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|Title:||Reading behaviors of deaf young adults: A study of the use of sign language and the resolution of reference in connected discourse|
|Author(s):||Chrosniak, Patricia Natalie|
|Doctoral Committee Chair(s):||McConkie, George W.|
|Department / Program:||Education|
|Degree Granting Institution:||University of Illinois at Urbana-Champaign|
|Abstract:||Reading requires the interaction of multiple factors. Among these are the reader's ability to make connections between his or her oral language and the written text. Recent research suggests that there is an important relationship between a reader's oral language competence and successfully deriving a coherent message from text. The purpose of this research was to understand the ways in which persons who are deaf construct meaning from written text given that their "oral" language is primarily sign language. The influence of American Sign Language (ASL) upon reading was explored by watching deaf young adults use sign language as they read connected discourse. Of particular interest were those places in the text where there occurred language structures that had distinct representations in English and in ASL. In this study the structures included personal pronouns and ellipsis. The influence to reading comprehension of knowing and using two different languages was assessed by accounting for those places in the text where the readers were seen using ASL when they were asked to sign merely in straight English word order and those places where the readers used straight English when asked to translate into ASL as they read.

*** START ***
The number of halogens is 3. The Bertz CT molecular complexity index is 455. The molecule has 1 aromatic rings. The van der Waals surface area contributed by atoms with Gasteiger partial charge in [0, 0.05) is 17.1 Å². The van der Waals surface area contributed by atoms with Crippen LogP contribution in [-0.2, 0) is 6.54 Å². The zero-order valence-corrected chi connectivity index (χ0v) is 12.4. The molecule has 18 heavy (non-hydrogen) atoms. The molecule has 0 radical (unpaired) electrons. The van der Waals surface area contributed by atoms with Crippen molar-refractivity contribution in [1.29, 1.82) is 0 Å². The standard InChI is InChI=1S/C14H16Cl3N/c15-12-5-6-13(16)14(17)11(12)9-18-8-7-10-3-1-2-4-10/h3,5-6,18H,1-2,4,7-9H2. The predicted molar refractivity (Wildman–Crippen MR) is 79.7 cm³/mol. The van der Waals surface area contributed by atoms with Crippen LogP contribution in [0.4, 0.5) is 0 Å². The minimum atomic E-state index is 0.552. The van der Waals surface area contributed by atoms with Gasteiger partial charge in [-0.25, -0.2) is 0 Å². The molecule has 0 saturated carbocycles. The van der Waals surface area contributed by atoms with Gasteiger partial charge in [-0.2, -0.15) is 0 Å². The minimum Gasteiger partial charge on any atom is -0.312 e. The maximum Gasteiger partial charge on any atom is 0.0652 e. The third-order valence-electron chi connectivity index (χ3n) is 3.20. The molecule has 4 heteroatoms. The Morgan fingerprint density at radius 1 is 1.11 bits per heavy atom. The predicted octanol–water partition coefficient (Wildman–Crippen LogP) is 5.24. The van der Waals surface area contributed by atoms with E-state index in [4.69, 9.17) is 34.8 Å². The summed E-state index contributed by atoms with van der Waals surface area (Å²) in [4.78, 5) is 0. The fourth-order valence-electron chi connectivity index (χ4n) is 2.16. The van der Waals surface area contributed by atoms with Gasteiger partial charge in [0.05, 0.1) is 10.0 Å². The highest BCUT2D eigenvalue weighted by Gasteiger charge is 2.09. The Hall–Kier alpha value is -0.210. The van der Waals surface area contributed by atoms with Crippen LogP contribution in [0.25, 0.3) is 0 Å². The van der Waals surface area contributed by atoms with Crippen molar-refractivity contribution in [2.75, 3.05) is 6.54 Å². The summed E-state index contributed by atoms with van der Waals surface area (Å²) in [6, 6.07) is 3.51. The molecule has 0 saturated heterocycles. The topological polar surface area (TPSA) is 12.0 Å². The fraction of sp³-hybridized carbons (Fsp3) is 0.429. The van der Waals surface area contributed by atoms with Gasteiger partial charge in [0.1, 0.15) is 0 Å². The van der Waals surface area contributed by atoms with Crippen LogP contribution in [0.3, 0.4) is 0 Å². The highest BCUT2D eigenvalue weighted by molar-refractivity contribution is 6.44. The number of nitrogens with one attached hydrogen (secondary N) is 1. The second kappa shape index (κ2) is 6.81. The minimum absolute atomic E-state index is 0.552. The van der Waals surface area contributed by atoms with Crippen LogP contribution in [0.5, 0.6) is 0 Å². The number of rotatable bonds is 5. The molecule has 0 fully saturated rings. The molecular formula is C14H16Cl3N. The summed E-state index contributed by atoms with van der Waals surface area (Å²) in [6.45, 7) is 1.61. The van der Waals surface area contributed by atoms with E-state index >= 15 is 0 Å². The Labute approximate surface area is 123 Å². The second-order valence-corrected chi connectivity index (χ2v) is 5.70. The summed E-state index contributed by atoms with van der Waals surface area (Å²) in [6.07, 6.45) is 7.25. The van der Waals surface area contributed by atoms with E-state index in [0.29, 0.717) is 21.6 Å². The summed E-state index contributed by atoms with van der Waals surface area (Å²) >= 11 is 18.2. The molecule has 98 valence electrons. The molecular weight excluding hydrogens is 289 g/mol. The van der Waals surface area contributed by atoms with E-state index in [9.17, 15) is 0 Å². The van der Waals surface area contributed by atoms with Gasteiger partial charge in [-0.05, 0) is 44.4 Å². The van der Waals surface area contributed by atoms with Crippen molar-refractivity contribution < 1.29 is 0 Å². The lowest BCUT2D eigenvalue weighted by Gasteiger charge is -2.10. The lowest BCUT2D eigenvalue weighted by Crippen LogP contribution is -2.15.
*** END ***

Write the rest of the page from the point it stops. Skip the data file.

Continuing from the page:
The results demonstrate that the ability to read and derive a coherent message from text written in English depends upon the individual's English language competence. Those persons who have a degree of proficiency in both English and ASL, just like others who are bilingual in two spoken languages, have some flexibility in using one or the other language to help them understand written texts. Finally, one unpredicted finding in the study was that deaf young adults who may have had little exposure to ASL as they were growing up show patterns of acquiring ASL with respect to pronominal reference similar to child language acquisition for spoken languages.
|Rights Information:||Copyright 1991 Chrosniak, Patricia Natalie|
|Date Available in IDEALS:||2011-05-07|
|Identifier in Online Catalog:||AAI9136570|